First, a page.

Juries banned from using internet to research cases
Jurors in criminal trials should be banned from using the internet to research their cases, the Lord Chief Justice of England and Wales has said.
Issuing new guidance at the Court of Appeal, Lord Justice Judge said a "polite request" to jurors not to browse the web was not enough.
He said using the material to help make decisions could result in a conviction being quashed.
He said guidance about web use "must" be given at the outset of a trial.
Lord Judge made his comments in a judgement relating to six appeals in which there had been allegations of jury irregularities.
He said that web use was so common that specific guidance had to be given and that jurors had to understand that "although the internet is part of their daily lives, the case must not be researched there".
They must also avoid discussing the case on social networking sites.
He said any web research should not be brought into the decision-making process as it would be unfair to those being tried.
"Research of this kind may affect their decision, whether consciously or unconsciously, yet at the same time neither side at trial will know what consideration might be entering into their deliberations and will therefore not be able to address arguments about it.
"This would represent a departure from the basic principle which requires that the defendant be tried on the evidence admitted and heard by them in court," he said.
Sitting with Lord Justice Hughes and Mr Justice Bean, he added: "We recommend a direction in which the principle is explained not in terms which imply that the judge is making a polite request, but that he is giving an order necessary for the fair conduct of the trial," he said.
However, Lord Judge stressed that most trials continued without the inclusion of "extraneous material" and said: "Allegations of this kind rarely trouble the Court of Appeal."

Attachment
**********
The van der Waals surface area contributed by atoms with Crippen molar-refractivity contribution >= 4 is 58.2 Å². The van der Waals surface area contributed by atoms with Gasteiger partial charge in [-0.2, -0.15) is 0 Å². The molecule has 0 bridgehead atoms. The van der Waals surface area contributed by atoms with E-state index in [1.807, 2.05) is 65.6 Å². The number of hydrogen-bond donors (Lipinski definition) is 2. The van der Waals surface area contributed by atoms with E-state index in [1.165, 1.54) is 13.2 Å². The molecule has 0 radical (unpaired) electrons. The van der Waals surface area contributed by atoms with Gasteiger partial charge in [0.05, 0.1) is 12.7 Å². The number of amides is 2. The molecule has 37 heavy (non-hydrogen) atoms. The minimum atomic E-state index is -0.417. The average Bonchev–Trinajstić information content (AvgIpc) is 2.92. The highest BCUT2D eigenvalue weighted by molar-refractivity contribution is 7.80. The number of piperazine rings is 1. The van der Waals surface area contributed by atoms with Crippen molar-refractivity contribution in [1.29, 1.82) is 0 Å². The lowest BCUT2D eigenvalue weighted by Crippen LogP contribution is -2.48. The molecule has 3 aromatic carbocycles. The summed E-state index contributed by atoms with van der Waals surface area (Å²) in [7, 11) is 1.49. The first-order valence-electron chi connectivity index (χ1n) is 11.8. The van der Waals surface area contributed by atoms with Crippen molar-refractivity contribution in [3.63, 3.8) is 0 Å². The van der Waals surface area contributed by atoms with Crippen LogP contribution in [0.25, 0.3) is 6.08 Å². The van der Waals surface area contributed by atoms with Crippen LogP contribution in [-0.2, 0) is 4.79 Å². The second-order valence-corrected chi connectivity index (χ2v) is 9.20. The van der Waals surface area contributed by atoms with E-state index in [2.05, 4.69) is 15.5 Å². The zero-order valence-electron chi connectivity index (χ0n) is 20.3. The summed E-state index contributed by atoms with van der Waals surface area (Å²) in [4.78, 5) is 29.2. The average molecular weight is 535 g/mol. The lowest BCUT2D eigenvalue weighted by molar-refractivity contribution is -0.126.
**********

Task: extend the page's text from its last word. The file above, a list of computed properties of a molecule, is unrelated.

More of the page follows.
He explained such material included "telephone calls into or out of the jury room, papers mistakenly included in the jury bundle, discussions between jurors and relatives or friends about the case, and in recent years information derived by one or more jurors from the internet".
He said it was the "collective responsibility" of the jury to ensure that their decision-making was fair.
The BBC's home affairs correspondent Danny Shaw said that in one of the appeals, brought by a man convicted of stabbing his girlfriend in the chest, it emerged that a juror had done "homework" on the internet about the case and legal terminology.
However, the Court of Appeal said the conviction was "safe" because it had not affected the jury's deliberations.
The only conviction to be quashed by the court was that of a man who had been found in possession of a pocket knife at a school he had been working at.
One jury member had arrived at court carrying an "implement like a pair of clippers", which was seized by security.
The man had wanted to demonstrate a point about the case to other jurors and had brought clippers in because he wasn't allowed to bring a knife.
The Court of Appeal quashed the conviction because the trial judge had "ignored" the possibility that juror's experiments with the clippers may have influenced the jury's deliberations.